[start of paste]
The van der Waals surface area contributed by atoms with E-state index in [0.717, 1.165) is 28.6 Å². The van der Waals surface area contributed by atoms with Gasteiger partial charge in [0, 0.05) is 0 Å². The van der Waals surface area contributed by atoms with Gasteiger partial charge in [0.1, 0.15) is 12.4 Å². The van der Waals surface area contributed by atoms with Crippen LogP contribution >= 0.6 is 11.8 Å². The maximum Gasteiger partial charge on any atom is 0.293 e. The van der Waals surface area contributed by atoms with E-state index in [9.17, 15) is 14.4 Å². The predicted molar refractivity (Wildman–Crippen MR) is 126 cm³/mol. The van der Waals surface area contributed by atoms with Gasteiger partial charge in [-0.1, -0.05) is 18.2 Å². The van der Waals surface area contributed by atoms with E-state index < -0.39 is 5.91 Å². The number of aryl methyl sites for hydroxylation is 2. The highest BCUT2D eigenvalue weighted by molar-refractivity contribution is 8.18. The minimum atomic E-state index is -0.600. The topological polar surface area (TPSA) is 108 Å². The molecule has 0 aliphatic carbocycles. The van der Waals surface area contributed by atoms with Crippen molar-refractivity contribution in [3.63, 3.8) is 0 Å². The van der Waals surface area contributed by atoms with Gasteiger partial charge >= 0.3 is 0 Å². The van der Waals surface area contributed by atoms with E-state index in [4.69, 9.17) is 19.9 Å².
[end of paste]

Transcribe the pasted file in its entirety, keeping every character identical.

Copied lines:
The van der Waals surface area contributed by atoms with E-state index in [0.717, 1.165) is 28.6 Å². The van der Waals surface area contributed by atoms with Gasteiger partial charge in [0, 0.05) is 0 Å². The van der Waals surface area contributed by atoms with Gasteiger partial charge in [0.1, 0.15) is 12.4 Å². The van der Waals surface area contributed by atoms with Crippen LogP contribution >= 0.6 is 11.8 Å². The maximum Gasteiger partial charge on any atom is 0.293 e. The van der Waals surface area contributed by atoms with E-state index in [9.17, 15) is 14.4 Å². The predicted molar refractivity (Wildman–Crippen MR) is 126 cm³/mol. The van der Waals surface area contributed by atoms with Gasteiger partial charge in [-0.1, -0.05) is 18.2 Å². The van der Waals surface area contributed by atoms with E-state index < -0.39 is 5.91 Å². The number of aryl methyl sites for hydroxylation is 2. The highest BCUT2D eigenvalue weighted by molar-refractivity contribution is 8.18. The minimum atomic E-state index is -0.600. The topological polar surface area (TPSA) is 108 Å². The molecule has 0 aliphatic carbocycles. The van der Waals surface area contributed by atoms with Crippen molar-refractivity contribution in [3.63, 3.8) is 0 Å². The van der Waals surface area contributed by atoms with Gasteiger partial charge >= 0.3 is 0 Å². The van der Waals surface area contributed by atoms with E-state index in [4.69, 9.17) is 19.9 Å².